In North Carolina, we love our waters. And as the summer heat approaches, many of us look forward to a dip in the local swimming hole, a paddling adventure, or a fishing outing on one of the state’s many rivers, lakes, and streams. We should not have to worry about whether swimming or paddling in North Carolina’s waters is safe.
This spring, North Carolina Waterkeepers conducted surface water sampling to evaluate the impact of industrial animal agriculture operations on North Carolina’s waters. Throughout April and May, trained personnel collected water samples within their respective watersheds and submitted them for analysis by state-certified laboratories. The lab analysis confirmed the presence of high levels of bacteria–i.e., fecal coliform and Escherichia coli (E.coli)–associated with animal waste, showing that concentrated animal feeding operations threaten the recreational use of North Carolina’s waters.
Disease-causing microbes, or pathogens, are impractical to monitor directly because they may exist in small amounts and their detection can be difficult and costly. Accordingly, water quality is often assessed by evaluating the amount of “indicator bacteria” in a water sample. Fecal coliform and E.coli as two such indicator bacteria.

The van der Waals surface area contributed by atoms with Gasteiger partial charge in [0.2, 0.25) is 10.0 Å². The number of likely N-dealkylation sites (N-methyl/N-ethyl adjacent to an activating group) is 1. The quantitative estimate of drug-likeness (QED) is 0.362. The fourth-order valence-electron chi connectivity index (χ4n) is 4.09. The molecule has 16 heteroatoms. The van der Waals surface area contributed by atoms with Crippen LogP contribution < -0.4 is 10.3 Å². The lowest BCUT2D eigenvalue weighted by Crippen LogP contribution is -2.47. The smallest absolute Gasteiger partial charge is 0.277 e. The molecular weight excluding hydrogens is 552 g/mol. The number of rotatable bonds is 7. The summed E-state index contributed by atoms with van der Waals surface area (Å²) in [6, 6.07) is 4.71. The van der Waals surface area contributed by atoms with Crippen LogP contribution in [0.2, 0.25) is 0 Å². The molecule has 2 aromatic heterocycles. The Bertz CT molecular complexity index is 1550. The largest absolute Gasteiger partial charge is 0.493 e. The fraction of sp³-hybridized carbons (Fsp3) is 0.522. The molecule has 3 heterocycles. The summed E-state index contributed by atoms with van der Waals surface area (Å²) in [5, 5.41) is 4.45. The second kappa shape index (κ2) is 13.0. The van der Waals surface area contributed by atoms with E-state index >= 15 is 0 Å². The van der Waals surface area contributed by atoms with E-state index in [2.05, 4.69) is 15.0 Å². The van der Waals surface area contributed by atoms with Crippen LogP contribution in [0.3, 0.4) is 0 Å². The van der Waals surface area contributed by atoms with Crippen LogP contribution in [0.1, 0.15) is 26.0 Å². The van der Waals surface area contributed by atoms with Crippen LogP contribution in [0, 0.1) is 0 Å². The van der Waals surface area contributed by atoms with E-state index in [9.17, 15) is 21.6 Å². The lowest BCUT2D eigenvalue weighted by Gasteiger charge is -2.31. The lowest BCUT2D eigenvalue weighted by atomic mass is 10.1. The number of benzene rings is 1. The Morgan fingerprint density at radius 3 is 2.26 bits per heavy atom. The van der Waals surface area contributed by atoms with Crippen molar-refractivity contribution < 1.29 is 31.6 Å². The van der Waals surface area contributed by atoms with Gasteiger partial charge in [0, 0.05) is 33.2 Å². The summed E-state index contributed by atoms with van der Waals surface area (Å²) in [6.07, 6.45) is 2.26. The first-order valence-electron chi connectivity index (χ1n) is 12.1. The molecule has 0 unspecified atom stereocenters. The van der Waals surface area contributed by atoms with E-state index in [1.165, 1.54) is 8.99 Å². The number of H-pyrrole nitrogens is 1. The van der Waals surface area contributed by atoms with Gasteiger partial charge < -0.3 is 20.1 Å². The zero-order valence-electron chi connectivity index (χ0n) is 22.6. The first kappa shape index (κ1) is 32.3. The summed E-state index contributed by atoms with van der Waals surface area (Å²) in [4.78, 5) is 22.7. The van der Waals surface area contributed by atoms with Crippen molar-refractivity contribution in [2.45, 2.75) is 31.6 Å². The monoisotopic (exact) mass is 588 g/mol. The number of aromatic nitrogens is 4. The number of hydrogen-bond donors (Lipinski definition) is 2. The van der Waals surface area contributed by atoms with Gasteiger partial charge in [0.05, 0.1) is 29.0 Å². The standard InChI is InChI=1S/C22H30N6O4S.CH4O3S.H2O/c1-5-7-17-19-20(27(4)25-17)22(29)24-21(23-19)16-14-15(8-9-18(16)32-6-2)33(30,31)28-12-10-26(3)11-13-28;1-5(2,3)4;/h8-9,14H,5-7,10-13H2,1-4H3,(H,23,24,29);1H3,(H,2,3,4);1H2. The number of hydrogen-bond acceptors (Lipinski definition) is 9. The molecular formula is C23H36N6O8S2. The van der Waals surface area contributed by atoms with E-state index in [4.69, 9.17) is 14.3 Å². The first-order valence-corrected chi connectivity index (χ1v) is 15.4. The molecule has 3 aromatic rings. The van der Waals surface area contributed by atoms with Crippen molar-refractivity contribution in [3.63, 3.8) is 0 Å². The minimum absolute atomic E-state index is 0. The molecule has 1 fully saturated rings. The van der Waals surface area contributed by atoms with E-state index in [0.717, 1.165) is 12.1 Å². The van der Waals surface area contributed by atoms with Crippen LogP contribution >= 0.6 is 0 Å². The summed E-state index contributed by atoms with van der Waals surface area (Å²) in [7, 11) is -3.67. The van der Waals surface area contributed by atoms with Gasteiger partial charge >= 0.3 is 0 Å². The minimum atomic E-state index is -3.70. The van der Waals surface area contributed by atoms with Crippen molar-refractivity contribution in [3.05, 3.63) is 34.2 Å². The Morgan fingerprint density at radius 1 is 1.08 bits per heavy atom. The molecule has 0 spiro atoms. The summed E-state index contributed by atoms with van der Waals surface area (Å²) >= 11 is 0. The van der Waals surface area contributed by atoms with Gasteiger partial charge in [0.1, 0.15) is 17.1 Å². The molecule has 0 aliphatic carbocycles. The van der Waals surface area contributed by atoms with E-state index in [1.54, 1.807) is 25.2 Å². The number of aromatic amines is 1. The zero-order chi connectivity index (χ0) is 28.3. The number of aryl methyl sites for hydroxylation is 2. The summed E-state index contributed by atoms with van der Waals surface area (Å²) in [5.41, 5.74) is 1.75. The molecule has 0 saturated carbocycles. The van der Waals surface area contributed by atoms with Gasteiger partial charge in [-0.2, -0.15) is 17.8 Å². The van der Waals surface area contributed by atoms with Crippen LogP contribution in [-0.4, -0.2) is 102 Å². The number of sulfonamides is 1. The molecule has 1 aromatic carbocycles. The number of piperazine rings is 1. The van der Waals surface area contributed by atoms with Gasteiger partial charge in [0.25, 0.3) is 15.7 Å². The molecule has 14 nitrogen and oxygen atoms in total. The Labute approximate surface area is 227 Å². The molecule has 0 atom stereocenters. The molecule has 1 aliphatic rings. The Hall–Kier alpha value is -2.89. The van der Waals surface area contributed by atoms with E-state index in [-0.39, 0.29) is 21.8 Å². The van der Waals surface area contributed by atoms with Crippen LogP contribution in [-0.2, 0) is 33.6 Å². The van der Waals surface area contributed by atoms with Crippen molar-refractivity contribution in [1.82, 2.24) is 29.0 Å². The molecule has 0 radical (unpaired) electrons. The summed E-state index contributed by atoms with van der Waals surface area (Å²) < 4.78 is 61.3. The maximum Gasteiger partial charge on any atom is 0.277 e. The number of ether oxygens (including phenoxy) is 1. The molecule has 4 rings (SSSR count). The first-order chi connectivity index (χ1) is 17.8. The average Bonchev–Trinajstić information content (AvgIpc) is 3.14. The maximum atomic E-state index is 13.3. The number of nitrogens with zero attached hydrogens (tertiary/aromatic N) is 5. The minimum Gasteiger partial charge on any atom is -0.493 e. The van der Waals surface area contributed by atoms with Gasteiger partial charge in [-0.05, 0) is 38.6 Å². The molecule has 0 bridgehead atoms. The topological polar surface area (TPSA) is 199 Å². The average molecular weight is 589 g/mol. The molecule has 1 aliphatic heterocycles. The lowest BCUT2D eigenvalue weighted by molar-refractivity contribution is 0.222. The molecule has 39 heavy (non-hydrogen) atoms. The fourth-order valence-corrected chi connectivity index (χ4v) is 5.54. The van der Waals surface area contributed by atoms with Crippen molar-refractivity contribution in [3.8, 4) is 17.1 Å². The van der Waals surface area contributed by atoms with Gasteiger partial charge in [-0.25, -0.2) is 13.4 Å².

Fecal coliform bacteria are organisms that live in waste material excreted from the intestinal tract of warm-blooded animals. The most common type of fecal coliform bacteria is E.coli. The presence of these indicator bacteria in high amounts correlates with the presence of disease-carrying organisms or other pathogenic bacteria and viruses.
North Carolina water quality standards use fecal coliform as an indicator bacteria for freshwater. Under state rules, fecal coliform in fresh waters “shall not exceed a geometric mean of 200/100ml (MF count) based upon at least five consecutive samples examined during any 30 day period, nor exceed 400/100ml in more than 20 percent of the samples examined during such period.” Notably, guidance from the U.S. Environmental Protection Agency suggests that E.coli is the best indicator of health risks posed by contact with waters during recreational uses like swimming, paddling, and boating. In 2012, EPA recommended using E.coli as an indicator of fecal contamination for freshwater and suggested a geometric mean of 100 cfu/100 mL and a requirement that no more than 10 percent of samples exceed 320 cfu/100 mL.